Traditional methods of generating ability scores for D&D, Pathfinder, and other d20 based systems are variations on rolling 3d6 in order to produce scores in the range of 3 to 18 that result in a playable character. What makes a set of stats playable is open to interpretation, but as a general rule the character's primary stat must be high enough to not hinder the character's class and advancement, and they shouldn't have more than one stat that results in an ability penalty. The problem with dice-based gneration, however, is that it is completely random: bad rolls are as frequent as good rolls, and the rolls for each stat are independant of one another. Even the popular method "4d6, drop the lowest" produces stats under 10 roughly 25% of the time, and while the "8+2d4" method avoids penalties it can still produce flat ability arrays. The biggest problem, however, is that simple die roll methods produce an enormous range of possible scores which can lead to huge disparities between stat arrays among PCs.
While point buy systems are designed to put all players on equal footing (and provide flexibility to customize builds), there are some players and GMs that prefer the element of randomness that comes from dice rolls, or see point buys as promoting undesirable min-maxing. This random ability score generator is designed to produce usable stat arrays and avoid wide variations between builds. It breaks the character stats into three groups—primary, secondary and tertiary—and each stat uses a different combination of dice to generate a score within a specific, limited range. It also prevents flat stat arrays that rank high in the point-buy system but are not usable in practice (e.g., a 14 and five 13's would be an 20 point build in Pathfinder, but it's probably not a build anyone would actually want to play).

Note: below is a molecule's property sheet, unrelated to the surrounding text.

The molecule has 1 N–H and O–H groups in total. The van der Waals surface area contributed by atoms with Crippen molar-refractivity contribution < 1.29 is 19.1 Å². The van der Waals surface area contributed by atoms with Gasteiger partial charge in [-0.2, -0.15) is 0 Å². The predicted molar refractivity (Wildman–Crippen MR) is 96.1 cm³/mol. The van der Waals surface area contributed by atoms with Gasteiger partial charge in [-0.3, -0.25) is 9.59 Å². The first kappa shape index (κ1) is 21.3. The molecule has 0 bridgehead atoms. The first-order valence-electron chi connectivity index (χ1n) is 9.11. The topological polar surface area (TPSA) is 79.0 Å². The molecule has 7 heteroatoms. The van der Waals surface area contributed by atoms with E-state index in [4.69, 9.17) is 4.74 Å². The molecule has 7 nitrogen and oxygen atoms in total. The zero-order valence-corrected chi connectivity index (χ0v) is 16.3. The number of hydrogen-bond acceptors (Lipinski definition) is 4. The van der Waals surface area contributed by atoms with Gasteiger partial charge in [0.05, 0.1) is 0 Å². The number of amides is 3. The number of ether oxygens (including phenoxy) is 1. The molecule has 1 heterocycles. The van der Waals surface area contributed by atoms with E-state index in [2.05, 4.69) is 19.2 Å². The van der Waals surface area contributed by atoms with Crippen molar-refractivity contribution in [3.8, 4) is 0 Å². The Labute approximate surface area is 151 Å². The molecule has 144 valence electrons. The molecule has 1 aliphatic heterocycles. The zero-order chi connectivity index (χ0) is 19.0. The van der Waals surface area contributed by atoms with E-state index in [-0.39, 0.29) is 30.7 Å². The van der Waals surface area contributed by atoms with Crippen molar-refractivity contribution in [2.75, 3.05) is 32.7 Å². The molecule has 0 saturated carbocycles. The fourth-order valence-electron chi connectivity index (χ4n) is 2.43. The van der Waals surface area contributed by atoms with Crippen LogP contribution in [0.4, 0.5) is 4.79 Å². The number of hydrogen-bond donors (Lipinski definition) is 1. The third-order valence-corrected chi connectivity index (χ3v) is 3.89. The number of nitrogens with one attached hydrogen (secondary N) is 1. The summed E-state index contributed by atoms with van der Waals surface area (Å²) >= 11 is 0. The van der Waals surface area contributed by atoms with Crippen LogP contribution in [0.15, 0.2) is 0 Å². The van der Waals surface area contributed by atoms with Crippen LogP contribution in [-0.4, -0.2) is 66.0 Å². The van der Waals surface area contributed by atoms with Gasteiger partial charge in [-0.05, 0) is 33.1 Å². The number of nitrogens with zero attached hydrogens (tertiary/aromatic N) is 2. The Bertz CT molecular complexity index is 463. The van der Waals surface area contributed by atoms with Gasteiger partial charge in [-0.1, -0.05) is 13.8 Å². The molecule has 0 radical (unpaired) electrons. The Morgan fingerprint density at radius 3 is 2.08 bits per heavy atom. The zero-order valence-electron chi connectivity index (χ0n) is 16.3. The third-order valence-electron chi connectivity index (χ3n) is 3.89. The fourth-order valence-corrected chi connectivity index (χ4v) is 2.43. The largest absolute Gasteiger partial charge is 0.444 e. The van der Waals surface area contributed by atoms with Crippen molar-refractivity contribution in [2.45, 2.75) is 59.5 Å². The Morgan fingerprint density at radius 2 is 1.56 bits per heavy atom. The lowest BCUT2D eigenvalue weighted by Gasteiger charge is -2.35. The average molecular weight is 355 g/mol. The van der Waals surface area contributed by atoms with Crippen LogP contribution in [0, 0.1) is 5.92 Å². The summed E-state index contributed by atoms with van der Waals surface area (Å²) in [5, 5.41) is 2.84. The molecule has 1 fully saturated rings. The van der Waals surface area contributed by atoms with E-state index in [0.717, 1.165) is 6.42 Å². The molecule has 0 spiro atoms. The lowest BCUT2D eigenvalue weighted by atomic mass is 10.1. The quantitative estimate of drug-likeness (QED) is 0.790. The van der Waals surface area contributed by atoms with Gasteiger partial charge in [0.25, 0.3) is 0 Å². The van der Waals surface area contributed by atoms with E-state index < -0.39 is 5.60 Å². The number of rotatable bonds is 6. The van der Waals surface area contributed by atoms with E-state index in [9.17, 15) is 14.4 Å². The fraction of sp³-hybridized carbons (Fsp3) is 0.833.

Select the desired point buy range and then hit "generate" to obtain a build. As a general rule, only one primary stat is allowed to exceed 16, and only one stat will ever result in an ability penalty. Standard builds will never result in a score below 8, high builds will never produce a score less than 9, and epic builds will never produce a score under 10. Note that a secondary stat might exceed a primary stat, and a tertiary stat might exceed a secondary stat. This is fine, and to be expected. These groupings are arbitrary and merely ways of restricting the range of generated scores. The final stat array is what matters, and is printed in numerically descending order along with its point buy value.
If you prefer rolling dice yourself, simply set the desired point range and roll for each of the boxes, dropping the highest or lowest score for each stat as indicated. Use a d4 for a d2, and a d6 for a d3. You'll then need to manually calculate the point buy to ensure the scores fall within the target range.